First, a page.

ManeaterManeater by Gigi Levangie Grazer
Published by Pocket Star on October 31, 2006
Pages: 464
Format: Paperback
Goodreads
three-half-stars

Feast your eyes on Clarissa. At twenty-eight (thirty-one), Clarissa Alpert is blessed with a designer wardrobe, a daddy-subsidized apartment, and an A-list speed-dial. Gorgeous and wildly uninhibited, she has amassed a list of exes that amounts to a Who's Who of Hollywood power players. But with her twenty-ninth (thirty-second) birthday looming, she starts to panic. Who on earth could possibly make her an honest woman?

She's reserved a table for two. Enter Aaron Mason, the latest, hottest new producer in town, who Clarissa decides is the future "Mr. Alpert." With the help of her vivacious friends, her aerobicized Latina mother, her ex-con father, and the most divine gay waiter in Hollywood, Clarissa plans the biggest wedding L.A. has seen in years -- all before the couple's first date. Catching Aaron's eye is not the problem. He just seems to have his own agenda. Could Clarissa have finally bitten off more than she can chew?

I recently finished Maneater by Gigi Levangle Grazer. Ok, I’ll admit that I had watched the Lifetime Movie in 2008 with  Sarah Chalke (Scrubs) and Judy Greer ( 13 going on 30). Although, I’ll give in and say that I only watched because the concept of a maneater seemed so intriguing.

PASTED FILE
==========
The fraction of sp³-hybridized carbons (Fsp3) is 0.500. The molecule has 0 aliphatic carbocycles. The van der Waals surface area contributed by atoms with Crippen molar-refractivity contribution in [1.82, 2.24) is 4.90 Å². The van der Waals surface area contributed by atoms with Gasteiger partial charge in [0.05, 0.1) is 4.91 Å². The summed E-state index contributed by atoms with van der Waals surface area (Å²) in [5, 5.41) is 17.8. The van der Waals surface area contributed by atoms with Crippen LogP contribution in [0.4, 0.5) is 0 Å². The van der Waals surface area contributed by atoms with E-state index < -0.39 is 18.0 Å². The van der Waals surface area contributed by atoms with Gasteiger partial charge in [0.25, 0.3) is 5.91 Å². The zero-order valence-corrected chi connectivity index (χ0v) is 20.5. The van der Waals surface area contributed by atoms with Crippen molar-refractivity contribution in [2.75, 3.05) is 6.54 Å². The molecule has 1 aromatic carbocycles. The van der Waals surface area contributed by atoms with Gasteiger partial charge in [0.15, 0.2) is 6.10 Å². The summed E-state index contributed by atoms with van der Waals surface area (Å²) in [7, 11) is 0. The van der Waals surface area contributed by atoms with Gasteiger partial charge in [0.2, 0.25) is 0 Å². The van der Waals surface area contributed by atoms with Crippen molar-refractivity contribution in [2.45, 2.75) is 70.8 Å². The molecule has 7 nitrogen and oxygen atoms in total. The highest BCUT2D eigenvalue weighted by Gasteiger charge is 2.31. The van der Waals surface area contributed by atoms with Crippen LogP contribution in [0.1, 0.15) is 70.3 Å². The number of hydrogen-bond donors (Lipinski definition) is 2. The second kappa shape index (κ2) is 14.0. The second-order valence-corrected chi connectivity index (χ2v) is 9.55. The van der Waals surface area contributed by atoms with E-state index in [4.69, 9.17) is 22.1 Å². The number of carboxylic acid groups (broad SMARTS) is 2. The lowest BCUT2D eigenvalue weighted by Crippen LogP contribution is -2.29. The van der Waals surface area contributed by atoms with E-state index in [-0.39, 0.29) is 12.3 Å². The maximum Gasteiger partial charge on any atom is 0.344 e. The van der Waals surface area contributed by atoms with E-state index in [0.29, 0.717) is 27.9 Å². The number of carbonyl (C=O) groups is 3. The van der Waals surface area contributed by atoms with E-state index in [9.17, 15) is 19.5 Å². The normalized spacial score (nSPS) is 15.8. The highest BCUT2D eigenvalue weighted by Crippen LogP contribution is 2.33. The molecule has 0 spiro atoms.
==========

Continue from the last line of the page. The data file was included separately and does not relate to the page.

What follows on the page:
Like many a people will say the book is better than the movie and in some ways I agree. The book did a good job of developing Clarissa’s and Aaron’s backstory and keeping that story together. It didn’t manage to keep the secondary characters story together and would often hop from their story line to the main story line in a matter of moments. The movie kept the story line of both the main and secondary characters flowing together beautifully and you never felt that one story was deeply more important than the other. Like many a book adaption there were parts of  the book changed for the movie so that the movie flowed better and appeared more realistic. I would recommend both the book to read and the movie to rent, but not to own.

three-half-stars

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